Did you know that Jesus actually gave us some advice on this very issue? Acknowledging that the harvest is great, Jesus said “pray earnestly to the Lord of the harvest to send out laborers into his harvest” (Luke 10:2 ESV). Start praying that the Lord would help you identify who to to invite into your missional work, your ministry teams, and/or your leadership. Pray that the Lord would bring people into your community who will join you in joining God’s mission! Pray, pray, pray! Pray without ceasing!
Finally, I’d encourage you to read some good books on leadership and teams as well as talk to some other leaders who you’ve seen do a great job in this area. Winning on Purpose is a great book about leadership within an organization, Floyd McClung’s Leading Like Jesus is a gold mine (esp. chapter 5), and Ruth Haley Barton’s Pursuing God’s Will Together will provide some excellent help in your ability to develop teams and share ministry.
In addition to talking to people who have done this before you and picking their brains and asking for help, I’d encourage you to ask them to pray for you too (I’m feeling a bit more spiritual apparently!).
Why This Matters in a Small Town
In Rural Revival, W. Scott Moore identifies that “a major distinguishing characteristic of a rural community is its power structure” and notes that these power structures are often exhibited by one influential family or a small “cliques or coalitions.” Small towns are more often than not characterized by narrow centralized “power” and “influence.” And while this may character most small towns, people living in small towns do not like this! I hear complaints all of the time about how certain families or individuals seem to “run” the city I live in, population 1,600.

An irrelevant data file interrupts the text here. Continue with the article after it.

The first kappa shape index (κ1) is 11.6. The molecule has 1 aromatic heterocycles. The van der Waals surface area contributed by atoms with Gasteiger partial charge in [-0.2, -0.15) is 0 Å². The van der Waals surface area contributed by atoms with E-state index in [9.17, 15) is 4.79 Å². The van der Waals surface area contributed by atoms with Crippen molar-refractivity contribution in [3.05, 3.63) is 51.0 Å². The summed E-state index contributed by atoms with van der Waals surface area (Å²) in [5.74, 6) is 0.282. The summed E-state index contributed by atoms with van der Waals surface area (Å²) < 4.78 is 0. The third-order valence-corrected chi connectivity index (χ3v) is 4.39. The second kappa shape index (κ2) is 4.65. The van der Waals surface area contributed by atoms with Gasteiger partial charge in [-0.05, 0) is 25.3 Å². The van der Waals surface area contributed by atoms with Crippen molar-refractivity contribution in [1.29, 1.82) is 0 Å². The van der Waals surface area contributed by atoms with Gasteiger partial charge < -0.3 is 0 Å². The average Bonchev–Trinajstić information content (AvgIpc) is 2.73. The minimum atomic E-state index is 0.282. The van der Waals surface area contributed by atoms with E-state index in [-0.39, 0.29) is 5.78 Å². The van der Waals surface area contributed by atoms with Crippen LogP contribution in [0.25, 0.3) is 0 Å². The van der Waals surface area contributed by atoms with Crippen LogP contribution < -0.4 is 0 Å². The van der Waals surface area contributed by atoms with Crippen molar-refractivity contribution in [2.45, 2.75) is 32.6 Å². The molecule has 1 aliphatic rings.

Along comes a community of Jesus’ kingdom that values everyone, welcomes everyone, and includes everyone in its mission! This makes a huge splash in Small Town USA.
Oh, and it’s how Jesus did it.
- What has or hasn’t worked for you in relation to developing teams?
- How can small town pastors better develop teams?
- What challenges arise when pastors do ministry with teams?
- What do you think about the idea that small towns have narrow power structures and how does the kingdom of God challenge this?
About the author
Luke Geraty is a young budding pastor/theologian who serves at Trinity Christian Fellowship. Husband of one, father of five, and deeply committed to proclaiming Jesus and the kingdom, Luke contributes regularly to ThinkTheology.org and Multiply Vineyard. Follow Luke on Twitter, Facebook, or send him an email.